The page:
Dr Andy Raffles
Car Seats and Information For Families
One of the most important jobs you have as a parent or grandparent is keeping your child safe when your child is a passenger in a vehicle.
Each year, thousands of young children are put at risk through poorly fitted or unsuitable car seats. Proper use of car safety seats helps keep children safe. But, because so many different seats are on the market, many parents understandably find this overwhelming.
If you are a new parent, or about to become new parents (or even grandparent for that matter!) you need to ensure you have the correct car seat even before your baby is born, to ensure a safe trip home from the hospital.
The type of seat your child needs depends on several things, including your child’s age, size, and developmental needs.
Car seats are designed to keep babies safe while travelling and not as a main sleeping place. Car seats should only be used for transport and not as an alternative for cots or highchairs. It’s fine for your baby to fall asleep in a car seat when travelling, but they should be taken out as soon as you get home or to your destination, and placed onto a firm, flat surface to sleep.
The best place for your baby to sleep is in their own separate sleeping space such as a cot or Moses basket, in the same room as a parent or carer for the first six months.
How long can a baby travel in a car seat for?
There is no published evidence that sets out how long babies should be kept in a car seat when travelling. However, infant healthcare professionals, safety experts and most car manufacturers recommend that babies should not be in a car seat for longer than 2 hours at a time and they should be taken out frequently.
If your trip involves driving for long periods of time, you should stop for regular breaks. Not only will this allow you to refresh and stretch your own legs but you can check on your baby, take them out of the car seat and let them stretch and move around. Ideally, a second adult should travel in the back of the car with your baby, or if travelling alone use a mirror to keep an eye on your baby. If your baby changes its position and slumps forward, then you should immediately stop and take them out of the car seat and reposition them before continuing on your journey.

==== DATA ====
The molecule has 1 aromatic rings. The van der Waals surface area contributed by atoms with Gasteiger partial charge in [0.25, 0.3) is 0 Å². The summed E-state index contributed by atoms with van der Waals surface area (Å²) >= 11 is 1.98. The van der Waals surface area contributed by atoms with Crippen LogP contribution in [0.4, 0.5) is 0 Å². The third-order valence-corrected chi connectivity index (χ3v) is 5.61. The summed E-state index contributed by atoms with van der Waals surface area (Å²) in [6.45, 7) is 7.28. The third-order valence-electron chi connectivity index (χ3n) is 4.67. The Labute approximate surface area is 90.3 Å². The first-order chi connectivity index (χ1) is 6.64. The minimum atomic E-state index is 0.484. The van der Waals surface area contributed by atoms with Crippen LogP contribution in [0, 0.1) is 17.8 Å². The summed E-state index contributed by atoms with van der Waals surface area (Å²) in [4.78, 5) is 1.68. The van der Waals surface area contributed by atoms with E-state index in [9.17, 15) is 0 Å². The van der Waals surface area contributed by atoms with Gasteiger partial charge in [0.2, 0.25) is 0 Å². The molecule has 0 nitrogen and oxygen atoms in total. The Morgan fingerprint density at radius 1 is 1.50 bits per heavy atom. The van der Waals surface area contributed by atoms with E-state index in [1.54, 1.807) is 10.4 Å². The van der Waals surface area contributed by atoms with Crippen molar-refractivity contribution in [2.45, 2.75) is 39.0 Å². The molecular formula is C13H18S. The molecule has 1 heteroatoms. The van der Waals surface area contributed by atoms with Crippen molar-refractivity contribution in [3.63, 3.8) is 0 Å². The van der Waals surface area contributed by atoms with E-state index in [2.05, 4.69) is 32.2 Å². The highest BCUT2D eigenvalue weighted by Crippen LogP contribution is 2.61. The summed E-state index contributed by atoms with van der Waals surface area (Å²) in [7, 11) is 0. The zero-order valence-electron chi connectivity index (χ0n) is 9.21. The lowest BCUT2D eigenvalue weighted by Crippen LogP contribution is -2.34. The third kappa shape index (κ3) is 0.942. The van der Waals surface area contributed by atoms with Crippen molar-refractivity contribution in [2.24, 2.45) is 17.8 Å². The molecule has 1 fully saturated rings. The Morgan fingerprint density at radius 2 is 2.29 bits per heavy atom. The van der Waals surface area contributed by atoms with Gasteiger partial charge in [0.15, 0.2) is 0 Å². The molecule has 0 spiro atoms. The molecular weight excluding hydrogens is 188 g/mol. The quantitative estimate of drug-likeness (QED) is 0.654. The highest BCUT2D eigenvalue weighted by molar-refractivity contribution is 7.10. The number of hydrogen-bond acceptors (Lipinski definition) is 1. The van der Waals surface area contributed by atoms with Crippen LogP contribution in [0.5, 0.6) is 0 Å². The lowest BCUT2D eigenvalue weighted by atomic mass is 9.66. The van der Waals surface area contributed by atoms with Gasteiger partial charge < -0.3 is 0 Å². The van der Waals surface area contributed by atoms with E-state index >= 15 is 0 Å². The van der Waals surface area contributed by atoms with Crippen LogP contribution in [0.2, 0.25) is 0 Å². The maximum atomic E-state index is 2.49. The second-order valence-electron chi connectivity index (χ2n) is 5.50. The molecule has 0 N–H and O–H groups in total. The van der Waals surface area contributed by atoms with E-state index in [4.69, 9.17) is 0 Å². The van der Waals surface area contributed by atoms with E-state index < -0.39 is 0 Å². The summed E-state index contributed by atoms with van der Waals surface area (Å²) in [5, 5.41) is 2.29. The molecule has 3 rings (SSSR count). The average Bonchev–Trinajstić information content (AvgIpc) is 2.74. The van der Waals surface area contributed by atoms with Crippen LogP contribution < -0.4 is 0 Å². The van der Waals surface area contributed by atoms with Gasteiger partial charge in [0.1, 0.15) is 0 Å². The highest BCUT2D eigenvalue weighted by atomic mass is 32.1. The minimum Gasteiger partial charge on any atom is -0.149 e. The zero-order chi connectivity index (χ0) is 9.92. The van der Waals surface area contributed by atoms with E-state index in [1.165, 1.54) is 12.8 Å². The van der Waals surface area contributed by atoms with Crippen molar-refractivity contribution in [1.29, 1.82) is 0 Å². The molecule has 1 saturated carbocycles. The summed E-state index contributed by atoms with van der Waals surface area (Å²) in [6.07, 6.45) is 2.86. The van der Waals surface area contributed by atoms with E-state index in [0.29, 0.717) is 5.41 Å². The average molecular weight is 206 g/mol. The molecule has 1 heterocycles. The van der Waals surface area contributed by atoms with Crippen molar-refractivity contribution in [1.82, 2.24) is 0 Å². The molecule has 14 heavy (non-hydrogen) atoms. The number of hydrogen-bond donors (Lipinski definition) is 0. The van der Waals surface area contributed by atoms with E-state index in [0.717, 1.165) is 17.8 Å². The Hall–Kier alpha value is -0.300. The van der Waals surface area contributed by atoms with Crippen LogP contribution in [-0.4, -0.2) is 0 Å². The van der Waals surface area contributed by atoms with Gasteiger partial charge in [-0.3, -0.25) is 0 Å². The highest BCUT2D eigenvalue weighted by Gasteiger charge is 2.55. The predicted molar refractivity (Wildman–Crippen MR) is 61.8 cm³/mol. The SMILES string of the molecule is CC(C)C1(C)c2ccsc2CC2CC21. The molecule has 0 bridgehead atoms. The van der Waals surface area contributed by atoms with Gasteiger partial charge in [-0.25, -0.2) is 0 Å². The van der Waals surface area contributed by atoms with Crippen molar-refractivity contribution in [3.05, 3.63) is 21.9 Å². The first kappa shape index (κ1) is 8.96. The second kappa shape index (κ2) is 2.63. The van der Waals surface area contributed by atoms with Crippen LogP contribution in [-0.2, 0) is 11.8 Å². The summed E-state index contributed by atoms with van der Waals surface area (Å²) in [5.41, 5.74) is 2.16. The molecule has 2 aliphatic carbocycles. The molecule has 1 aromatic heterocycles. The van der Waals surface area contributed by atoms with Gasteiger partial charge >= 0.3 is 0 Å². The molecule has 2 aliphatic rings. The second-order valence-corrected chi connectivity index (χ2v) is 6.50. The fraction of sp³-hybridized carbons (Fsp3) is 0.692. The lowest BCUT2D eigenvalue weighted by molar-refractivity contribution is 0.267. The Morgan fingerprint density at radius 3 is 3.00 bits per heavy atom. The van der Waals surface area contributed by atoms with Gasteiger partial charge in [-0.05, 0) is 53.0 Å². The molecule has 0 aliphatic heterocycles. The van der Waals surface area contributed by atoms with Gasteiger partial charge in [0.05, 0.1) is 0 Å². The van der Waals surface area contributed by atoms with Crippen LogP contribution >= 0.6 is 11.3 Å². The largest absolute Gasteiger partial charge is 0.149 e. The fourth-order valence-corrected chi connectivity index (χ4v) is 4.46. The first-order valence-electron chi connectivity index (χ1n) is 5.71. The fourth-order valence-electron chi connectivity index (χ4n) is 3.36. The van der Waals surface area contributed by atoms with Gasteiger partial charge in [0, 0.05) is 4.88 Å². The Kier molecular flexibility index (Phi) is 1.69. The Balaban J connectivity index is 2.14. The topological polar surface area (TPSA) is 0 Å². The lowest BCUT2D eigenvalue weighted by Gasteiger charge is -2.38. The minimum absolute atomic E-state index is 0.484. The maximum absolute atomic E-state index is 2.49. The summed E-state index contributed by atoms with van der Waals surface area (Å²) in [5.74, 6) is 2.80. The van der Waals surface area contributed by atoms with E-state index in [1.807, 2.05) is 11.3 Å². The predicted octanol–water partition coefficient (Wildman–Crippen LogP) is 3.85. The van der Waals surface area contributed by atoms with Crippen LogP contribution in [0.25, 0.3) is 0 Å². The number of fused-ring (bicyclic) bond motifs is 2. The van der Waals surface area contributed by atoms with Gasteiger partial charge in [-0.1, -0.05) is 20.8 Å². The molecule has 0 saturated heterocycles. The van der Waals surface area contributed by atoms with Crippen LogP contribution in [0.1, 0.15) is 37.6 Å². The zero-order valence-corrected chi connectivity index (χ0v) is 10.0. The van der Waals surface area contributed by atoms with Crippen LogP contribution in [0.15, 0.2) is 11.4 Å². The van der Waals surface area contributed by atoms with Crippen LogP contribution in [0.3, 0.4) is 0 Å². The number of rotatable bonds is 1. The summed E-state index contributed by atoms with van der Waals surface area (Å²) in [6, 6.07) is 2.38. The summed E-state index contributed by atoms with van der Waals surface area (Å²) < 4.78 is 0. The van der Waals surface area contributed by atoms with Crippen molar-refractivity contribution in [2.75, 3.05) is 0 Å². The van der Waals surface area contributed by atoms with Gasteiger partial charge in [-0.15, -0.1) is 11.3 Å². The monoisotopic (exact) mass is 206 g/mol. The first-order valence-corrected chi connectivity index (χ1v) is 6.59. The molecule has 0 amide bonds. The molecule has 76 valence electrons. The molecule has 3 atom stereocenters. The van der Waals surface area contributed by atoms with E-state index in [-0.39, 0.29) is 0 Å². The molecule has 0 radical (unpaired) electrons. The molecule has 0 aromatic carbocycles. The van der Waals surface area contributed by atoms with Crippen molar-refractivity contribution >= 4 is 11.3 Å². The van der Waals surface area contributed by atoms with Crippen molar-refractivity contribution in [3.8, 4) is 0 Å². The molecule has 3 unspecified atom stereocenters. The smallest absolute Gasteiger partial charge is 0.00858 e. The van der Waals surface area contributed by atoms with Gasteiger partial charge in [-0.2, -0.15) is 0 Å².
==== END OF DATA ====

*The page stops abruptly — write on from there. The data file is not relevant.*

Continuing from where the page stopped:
Are babies at a greater risk of SIDS in a car seat?
Sudden Infant Death Syndrome (SIDS) is a worry for all parents. Avoid travelling in cars with pre-term and young babies for long distances. Research published in 2016 by the University of Bristol looked at the health impact on babies travelling in cars in infant car seats and found pre-term and young babies may be at risk of breathing difficulties if travelling in an upright position in car seats for a long period of time.
It’s fine for your baby to fall asleep in a car seat for a short amount of time when travelling, but they should be taken out of the car seat as soon as you get home or to your destination, and placed onto a firm, flat surface to sleep such as a cot or Moses basket.
Babies that get too hot are at a greater risk of SIDS. It is advised that you remove any hats or outdoor clothing such as snowsuits and coats once your baby is in the car. The best way to check your baby isn’t getting too hot is to feel their tummy or back of their neck, if their skin feels clammy or sweaty, they are too hot, so remove a layer of clothing, as young babies cannot easily regulate their temperature.
Car Seat Safety
Make sure you have a car seat that is suitable for your baby’s weight and is correctly fitted according to the manufacturer’s instructions (many shops will help with this).
Car seats must conform to safety standards - United Nations standard, ECE Regulation 44.04 (or R 44.03) or to the new i-size regulation, R129. Look for the ‘E’ mark label on the seat.
Do not buy or use a second-hand child seat as you cannot be certain of its history. It may have been involved in an accident and the damage may not be visible.
What size car seat?
Car seats are divided into three main groups, depending on your baby or child's age and weight:
Group 0+ – rear-facing car seats suitable for babies aged up to about 15 months or who weigh up to 13 kg (29lb); some can be clipped onto a pushchair frame and are known as travel systems
Group 1 – forward-facing seats suitable for children who weigh 9-18kg (20-40lb) or who are aged from about 9 months to 4 years
Group 2/3 – high-backed booster seats suitable for children who weigh 15-36kg (33lb-5st 9lb) or are aged from about 4 to 11 years
You can also buy combination seats that cross over these groups, such as group 0+/1 seats, which are suitable from birth until your child weighs about 18kg (40lb) or is aged about 4. These can be more economical but may not offer the same level of protection.